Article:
On April 19, 1943, the Warsaw Ghetto Uprising began

“We knew perfectly well that we had no chance of winning. We fought simply not to allow the Germans alone to pick the time and place of our deaths. We knew we were going to die. Just like all the others who were sent to Treblinka… Their death was far more heroic. We didn’t know when we would take a bullet. They had to deal with certain death, stripped naked in a gas chamber or standing at the edge of a mass grave waiting for a bullet in the back of the head… It was easier to die fighting than in a gas chamber.”

Marek Edelman, Jewish Combat Organization (ŻOB) 

After Germany invaded Poland in 1939, Jewish people were rounded up and placed in ghettos around the nation. The largest was in Warsaw. Nearly 400,000 people were packed into an area that was roughly one square mile. In November 1940, the area was walled off from the rest of the city. Anyone caught leaving the ghetto was shot. The Nazis controlled what was allowed to enter the area and people starved by the thousands.

On July 22, 1942, the Germans began deporting Warsaw ghetto residents to the death camp, Treblinka. In two months, 265,000 people had been deported to Treblinka. Word began to trickle back about what was happening there.

The deportations were carried out at the Umschlagplatz – a train station and adjacent square situated on the edge of the ghetto. Those deported were packed into sealed, locked freight cars with little water and poor ventilation.

When the deportations began the Nazis promised that people who voluntarily reported for “transfer” would receive three kilograms of bread and one kilogram of jam. After a few days the volunteers stopped coming, and the Nazis switched to siege tactics: city blocks would be closed off and the Jewish Police would remove the buildings’ residents to the streets. The Germans would carry out a selection while Polish or Ukrainian policemen would search in the abandoned homes for Jews in hiding. Many Jews who hid in the buildings or tried to escape the selection on the street were murdered on the spot. Most of the Jews who underwent the selection were chosen for deportation and sent to the Umschlagplatz.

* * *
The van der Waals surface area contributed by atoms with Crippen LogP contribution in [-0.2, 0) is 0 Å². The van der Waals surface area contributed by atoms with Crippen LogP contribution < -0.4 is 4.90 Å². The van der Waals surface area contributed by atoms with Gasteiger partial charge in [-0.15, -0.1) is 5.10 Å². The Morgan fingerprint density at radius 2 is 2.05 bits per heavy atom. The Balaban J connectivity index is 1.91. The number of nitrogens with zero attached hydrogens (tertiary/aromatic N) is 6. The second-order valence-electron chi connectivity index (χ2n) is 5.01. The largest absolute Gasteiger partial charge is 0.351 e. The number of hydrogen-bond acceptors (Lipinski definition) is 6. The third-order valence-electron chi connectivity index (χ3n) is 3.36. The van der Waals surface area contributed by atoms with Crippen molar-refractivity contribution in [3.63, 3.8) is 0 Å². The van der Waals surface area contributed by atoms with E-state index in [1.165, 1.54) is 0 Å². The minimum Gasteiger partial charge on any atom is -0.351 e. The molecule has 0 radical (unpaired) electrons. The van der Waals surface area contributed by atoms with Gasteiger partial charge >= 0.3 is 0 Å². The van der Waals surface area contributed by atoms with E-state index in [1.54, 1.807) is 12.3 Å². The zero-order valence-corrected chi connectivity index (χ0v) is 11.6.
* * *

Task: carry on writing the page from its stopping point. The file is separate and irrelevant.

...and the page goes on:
Yad Vashem

Between 55,000 and 60,000 people remained in the ghetto after the deportations stopped. Residents began smuggling in weapons to ready themselves should they start up again. Many blamed themselves for not fighting back sooner.

The final Aktion began on April 19, 1943, the eve of Passover. The fighting groups and ghetto inhabitants barricaded themselves in bunkers and hideouts, their demonstrations of resistance taking the Germans by surprise. The ZOB scattered its positions throughout the ghetto; the ZZW did most of its fighting at Muranowska Square, impeding the Germans’ attempts to penetrate their defenses. In response, the Germans began to systematically burn down the buildings, turning the ghetto into a firetrap. The Jews fought valiantly for a month until the Germans took over the focal points of resistance. It was the first popular uprising in a city in Nazi-occupied Europe.

The Warsaw Ghetto Uprising became an example for Jews in other ghettos and camps. The uprisings that followed, however, were smaller in scope because of their isolation, a shortage of arms and hostile surroundings.

Yad Vashem

It is easy to look at historical events in a clinical light. People are reduced to numbers. Six million is a hard number to wrap a head around. Events like this should remind us all that it was six million individuals who were murdered.

Today, there are about 15.2 million Jewish people worldwide. In 1939, the Jewish population was about 16.6 million worldwide. According to the Washington Post piece, if the Holocaust had not happened, there would be between 26 and 32 million Jewish people alive today.